Ocean Acidification Carbon dioxide emissions are making the water uninhabitable for shellfish

The Problem

Ocean acidification (OA) is the name for the process of the oceans becoming more acidic due to increased levels of carbon dioxide in the atmosphere. This change threatens ocean ecosystems, the food chain and the livelihood of coastal residents.

The acidic conditions created by CO2 emissions are harming fisheries, aquaculture farms, coastal recreation and diversity in the ocean. Animals like oysters and clams use a substance called calcium carbonate to build their shells. Acidic water erodes that calcium carbonate and makes the organisms fragile, much like osteoporosis in a human. Even worse, the acidity could completely eliminate animals like the pteropod—a type of sea snail—that serve as a key food source for small fish, which in turn feed commercial fish like salmon and tuna. Investing in long-term research will help determine specific impacts of OA and will lead to the development of effective management and mitigation tactics to preserve our economies and ecosystems.

Ocean Acidification

Fast Facts

As the ocean absorbs carbon dioxide, it reacts with water molecules to form carbonic acid, thereby increasing the overall acidity.

The oceans are acidifying at a rate 100 times faster than any time in the last 200,000 years, and perhaps all of Earth’s history, according to a 2012 study. 

The ocean absorbs 25-30 percent of carbon dioxide emissions from the atmosphere, roughly 22 million tons per day, according to NOAA.

Fishermen and the aquaculture industry will lose jobs and profits due to OA. A 2009 study found that mollusk—shelled animals like oysters—sales could drop between $75 and $187 million annually due to acidic ocean conditions.


  • In 2012, Washington State created the Blue Ribbon Panel to review OA research and issue recommendations. The Marine Resource Advisory Council was subsequently created to establish a coordinated response to OA and engage in public outreach. More information, including bill text, is available here.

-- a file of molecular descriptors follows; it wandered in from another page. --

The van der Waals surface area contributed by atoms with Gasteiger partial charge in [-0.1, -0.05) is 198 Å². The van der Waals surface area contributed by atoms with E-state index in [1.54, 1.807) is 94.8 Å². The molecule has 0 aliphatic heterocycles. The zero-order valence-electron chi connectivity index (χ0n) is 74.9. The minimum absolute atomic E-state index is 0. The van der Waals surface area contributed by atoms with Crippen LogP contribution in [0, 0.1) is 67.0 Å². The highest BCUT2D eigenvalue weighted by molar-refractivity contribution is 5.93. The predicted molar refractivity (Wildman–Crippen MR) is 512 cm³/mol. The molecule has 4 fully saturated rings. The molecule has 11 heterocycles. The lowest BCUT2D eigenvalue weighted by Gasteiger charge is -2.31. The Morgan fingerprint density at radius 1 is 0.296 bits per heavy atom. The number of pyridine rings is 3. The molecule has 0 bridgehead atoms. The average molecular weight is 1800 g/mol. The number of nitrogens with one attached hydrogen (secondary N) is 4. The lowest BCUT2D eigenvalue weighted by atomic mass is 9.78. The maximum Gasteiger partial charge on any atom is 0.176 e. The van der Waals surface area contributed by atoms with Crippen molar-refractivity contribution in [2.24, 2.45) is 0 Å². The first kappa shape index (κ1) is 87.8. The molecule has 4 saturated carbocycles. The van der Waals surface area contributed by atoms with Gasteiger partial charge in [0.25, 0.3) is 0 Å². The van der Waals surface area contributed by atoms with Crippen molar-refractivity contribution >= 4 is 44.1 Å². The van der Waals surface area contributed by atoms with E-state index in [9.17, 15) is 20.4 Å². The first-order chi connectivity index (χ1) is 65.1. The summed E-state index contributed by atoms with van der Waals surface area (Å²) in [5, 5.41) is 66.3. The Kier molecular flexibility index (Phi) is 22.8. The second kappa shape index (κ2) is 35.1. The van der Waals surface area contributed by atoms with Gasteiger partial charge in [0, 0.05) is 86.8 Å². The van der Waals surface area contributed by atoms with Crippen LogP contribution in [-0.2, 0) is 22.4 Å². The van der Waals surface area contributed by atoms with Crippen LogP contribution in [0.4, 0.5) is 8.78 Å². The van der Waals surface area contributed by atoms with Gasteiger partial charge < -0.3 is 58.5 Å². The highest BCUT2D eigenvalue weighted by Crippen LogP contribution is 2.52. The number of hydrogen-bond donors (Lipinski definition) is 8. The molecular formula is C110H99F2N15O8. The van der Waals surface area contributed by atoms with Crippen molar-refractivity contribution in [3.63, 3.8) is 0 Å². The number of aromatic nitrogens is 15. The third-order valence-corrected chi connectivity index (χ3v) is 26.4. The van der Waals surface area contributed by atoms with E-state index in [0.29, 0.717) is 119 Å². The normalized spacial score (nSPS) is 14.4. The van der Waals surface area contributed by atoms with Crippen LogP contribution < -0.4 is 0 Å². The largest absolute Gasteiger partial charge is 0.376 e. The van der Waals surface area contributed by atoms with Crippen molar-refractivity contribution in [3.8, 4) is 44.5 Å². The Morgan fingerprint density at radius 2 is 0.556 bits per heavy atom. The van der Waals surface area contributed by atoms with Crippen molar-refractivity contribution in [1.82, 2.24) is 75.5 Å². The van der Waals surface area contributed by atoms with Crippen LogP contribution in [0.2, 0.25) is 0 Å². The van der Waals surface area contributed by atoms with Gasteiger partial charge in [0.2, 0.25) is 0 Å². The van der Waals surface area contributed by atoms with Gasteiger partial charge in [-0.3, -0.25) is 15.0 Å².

• Maine and Maryland task forces have completed reviews, and legislators in those states are now looking to implement recommendations. 
  • In 2016, California (AB.2139), New Hampshire (SB.375), New York (A.10264), and Rhode Island (H. 8223) enacted legislation to study the impacts ocean acidification on their states’ economies. California also enacted a bill to look at OA mitigation through a blue carbon program (SB.1363).  New Hampshire’s bill includes this provision as well.

Science and Reports

West Coast Ocean Acidification & Hypoxia Science Panel

This report highlights major findings and recommendations that can be taken now to address ocean acidification and hypoxia. The panel included stakeholders from British Columbia, California, Oregon and Washington.

Maryland Task Force to Study the Impact of Ocean Acidification

This report details the impact of ocean acidification on state waters and is directed at the Governor and State General Assembly.

Washington State Blue Ribbon Panel on Ocean Acidification 

This report outlines the impacts of ocean acidification on Washington State and provides recommendations for action. These recommendations later established the Washington Marine Resources Advisory Council.

Maine Commission to Study the Effects of Coastal and Ocean Acidification 

This commission, created by the state legislature, analyzed existing and potential effects on species that are commercially harvested and grown along the Maine coast.


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